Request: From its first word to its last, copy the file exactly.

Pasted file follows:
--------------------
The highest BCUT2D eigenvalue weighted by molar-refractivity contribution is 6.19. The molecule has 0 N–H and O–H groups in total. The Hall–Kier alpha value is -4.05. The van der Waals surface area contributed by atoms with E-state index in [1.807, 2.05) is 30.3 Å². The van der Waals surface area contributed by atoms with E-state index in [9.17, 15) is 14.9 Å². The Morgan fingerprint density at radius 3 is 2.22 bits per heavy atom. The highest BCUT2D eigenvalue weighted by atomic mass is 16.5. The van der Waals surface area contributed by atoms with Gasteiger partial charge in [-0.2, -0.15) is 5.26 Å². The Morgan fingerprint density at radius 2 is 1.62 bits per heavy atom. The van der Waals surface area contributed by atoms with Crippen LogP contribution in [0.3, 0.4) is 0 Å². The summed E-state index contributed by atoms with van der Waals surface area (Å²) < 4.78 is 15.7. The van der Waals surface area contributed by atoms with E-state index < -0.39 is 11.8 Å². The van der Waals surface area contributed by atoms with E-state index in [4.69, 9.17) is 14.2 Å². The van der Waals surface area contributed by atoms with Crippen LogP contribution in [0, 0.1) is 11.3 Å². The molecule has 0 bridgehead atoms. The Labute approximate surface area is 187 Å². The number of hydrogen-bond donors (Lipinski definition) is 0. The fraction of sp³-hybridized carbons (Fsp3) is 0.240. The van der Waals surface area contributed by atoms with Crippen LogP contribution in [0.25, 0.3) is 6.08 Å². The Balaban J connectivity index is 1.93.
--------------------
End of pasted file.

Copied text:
The highest BCUT2D eigenvalue weighted by molar-refractivity contribution is 6.19. The molecule has 0 N–H and O–H groups in total. The Hall–Kier alpha value is -4.05. The van der Waals surface area contributed by atoms with E-state index in [1.807, 2.05) is 30.3 Å². The van der Waals surface area contributed by atoms with E-state index in [9.17, 15) is 14.9 Å². The Morgan fingerprint density at radius 3 is 2.22 bits per heavy atom. The highest BCUT2D eigenvalue weighted by atomic mass is 16.5. The van der Waals surface area contributed by atoms with Gasteiger partial charge in [-0.2, -0.15) is 5.26 Å². The Morgan fingerprint density at radius 2 is 1.62 bits per heavy atom. The van der Waals surface area contributed by atoms with Crippen LogP contribution in [0.3, 0.4) is 0 Å². The summed E-state index contributed by atoms with van der Waals surface area (Å²) < 4.78 is 15.7. The van der Waals surface area contributed by atoms with E-state index < -0.39 is 11.8 Å². The van der Waals surface area contributed by atoms with E-state index in [4.69, 9.17) is 14.2 Å². The van der Waals surface area contributed by atoms with Crippen LogP contribution in [0, 0.1) is 11.3 Å². The molecule has 0 bridgehead atoms. The Labute approximate surface area is 187 Å². The number of hydrogen-bond donors (Lipinski definition) is 0. The fraction of sp³-hybridized carbons (Fsp3) is 0.240. The van der Waals surface area contributed by atoms with Crippen LogP contribution in [0.25, 0.3) is 6.08 Å². The Balaban J connectivity index is 1.93.